Tabloids are also notorious for it. When I was growing up, I remember reading the headlines of a certain publication that printed untrue stories simply for the shock factor. I can remember reading the headlines and laughing:

Whitehurst marci
Freelance Writer
Marci Whitehurst is a freelance writer, ranch wife and the mother of three children. You can foll...
  •  “Woman Gives Birth to a Pumpkin”

  • “Man Abducted by Aliens Comes Back to Earth with Important Message”

  • “Titanic Survivors Found Onboard!”

  • “Chimp’s Head Put on Human Body (and is doing fine after transplant)”

  •  “(Political Figure Name) is a Robot!”

We see ridiculous statements attacking the agricultural industry as well. Wherever we look, there is an opportunity to see something ridiculous, something that shocks us. Headlines are intended to grab attention – it gives the reader an idea of what they might be reading and whether they want to spend their time on it or not. So if it shocks us, outrages us or brings information we need personally, it’s more likely to be read.

That’s why shocking people with outrageous political statements attracts readers.

The thing I’ve noticed about agricultural folks, though, is that not many are duped. They see through the bologna. They call a spade a spade. How many people do you know who would click on:

  • “Cattle Breed That Obeys Owner! No Fences Needed!”

  • “Cow Gives Birth to Ten Calves, One Only Has Two Legs, All Are Doing Well”

  • “Breed Cows That Don’t Need Water! Cows Contain Mutant Camel Gene”

Maybe we’d click on them for a good laugh but, in honesty, we don’t want to be told nonsense. We are sensible people who like pursuing truth. When I see crazy headlines stealing space in grocery store checkout lines, it becomes apparent that some people believe things as truth. It begins to feel as if truth is subjective.


To some extent it is.

No one will argue that an apple is an apple. Or the sky is the sky. Or an airplane is an airplane. These are standard names needed in our culture to define things.

However, a group of people can sit through the same meeting and come away with very different experiences. “I felt that the speaker was speaking directly to me,” as opposed to “I didn’t get anything out of what that guy had to say.”

Neither one is false. It is just how one person experienced another in relation to their current personal status.

The same is true of siblings. They will have different types of memories for the same situation. It isn’t that either of them is “wrong,” it is their memory of the situation that’s shaped by their background and often their emotions.

Families often experience a disconnect with one another because of perceived truths. Last week, someone said to me, “It is really hard to move forward on the family ranch because my grandparents are still stuck on raising cows this way.”

These types of truth are experiential truths. It is the truth, from our perspective, of an event.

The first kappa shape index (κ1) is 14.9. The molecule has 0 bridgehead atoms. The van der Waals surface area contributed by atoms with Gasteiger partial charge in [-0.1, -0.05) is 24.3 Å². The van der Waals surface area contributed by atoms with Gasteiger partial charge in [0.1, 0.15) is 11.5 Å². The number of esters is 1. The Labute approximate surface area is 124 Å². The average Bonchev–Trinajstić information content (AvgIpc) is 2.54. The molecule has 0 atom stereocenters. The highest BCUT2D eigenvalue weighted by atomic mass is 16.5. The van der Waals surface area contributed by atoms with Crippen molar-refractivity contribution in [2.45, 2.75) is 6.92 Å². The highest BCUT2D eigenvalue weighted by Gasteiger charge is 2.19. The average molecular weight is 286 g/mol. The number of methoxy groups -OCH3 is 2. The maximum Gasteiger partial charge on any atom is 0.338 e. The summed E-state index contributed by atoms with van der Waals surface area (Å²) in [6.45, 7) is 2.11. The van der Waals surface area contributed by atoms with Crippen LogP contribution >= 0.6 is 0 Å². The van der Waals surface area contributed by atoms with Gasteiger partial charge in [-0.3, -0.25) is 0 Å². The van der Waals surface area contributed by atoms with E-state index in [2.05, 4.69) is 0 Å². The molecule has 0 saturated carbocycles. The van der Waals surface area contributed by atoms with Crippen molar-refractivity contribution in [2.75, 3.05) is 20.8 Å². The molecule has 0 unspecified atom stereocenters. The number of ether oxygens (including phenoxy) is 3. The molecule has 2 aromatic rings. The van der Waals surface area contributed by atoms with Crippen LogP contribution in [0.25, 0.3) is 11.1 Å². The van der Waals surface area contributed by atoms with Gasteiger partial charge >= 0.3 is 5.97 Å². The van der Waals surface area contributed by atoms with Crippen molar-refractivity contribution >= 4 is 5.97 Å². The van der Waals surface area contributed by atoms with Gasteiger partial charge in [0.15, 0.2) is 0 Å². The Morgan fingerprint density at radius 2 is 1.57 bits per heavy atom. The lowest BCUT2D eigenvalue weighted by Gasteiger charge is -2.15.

Sometimes, it is difficult to step out of what we experienced to try to understand what someone else experienced. However, maybe that’s what is needed to help us with family operations as well as growing the agricultural industry.

I tried doing this with fake meat. I must admit, I found it hard to step into the shoes of someone promoting the product. My mind kept arguing with what seemed “obvious” to me: “Fake meat is going to have fake byproducts,” I say to myself. “It’ll interfere with the cattle market. It probably doesn’t even taste good.”

Yet, in order to continue to promote our industry, we need to understand the perspective of the other side. Gulp!

Here’s what I’m hearing: Some people believe that raising animals is a very inhumane, toxic cycle. Thanks to erroneous headlines, inaccurate descriptions of cow gas now affect our food cycle.

I recently had a long conversation with someone who was highly interested in how we raise our cattle. She asked a lot of questions. “How do you move them?” “Do they have fresh food and water?” “Why do you raise cattle?”

I answered respectfully, assuring her we moved them at their own pace, giving them clean pastures and good water. We do this because we care about land management and quality of life for the animals we raise.

She breathed a sigh of relief before explaining that she had a family member who raised cows when she was growing up who beat them, screamed at them even when things were going well and kept them in filthy spaces. She had assumed this was how all ranchers operate.

Friends, our ranches and our practices are headlines to someone. If you have a high-exposure operation, thank you for keeping it clean and using great practices. It helps us stay away from those obnoxious, ridiculous headlines.

After all, we have enough crazy headlines already, don’t we? Thankfully, we still have great publications available.  end mark

Marci Whitehurst is a freelance writer, ranch wife and the mother of three children. You can follow her blog at Cowboy wife.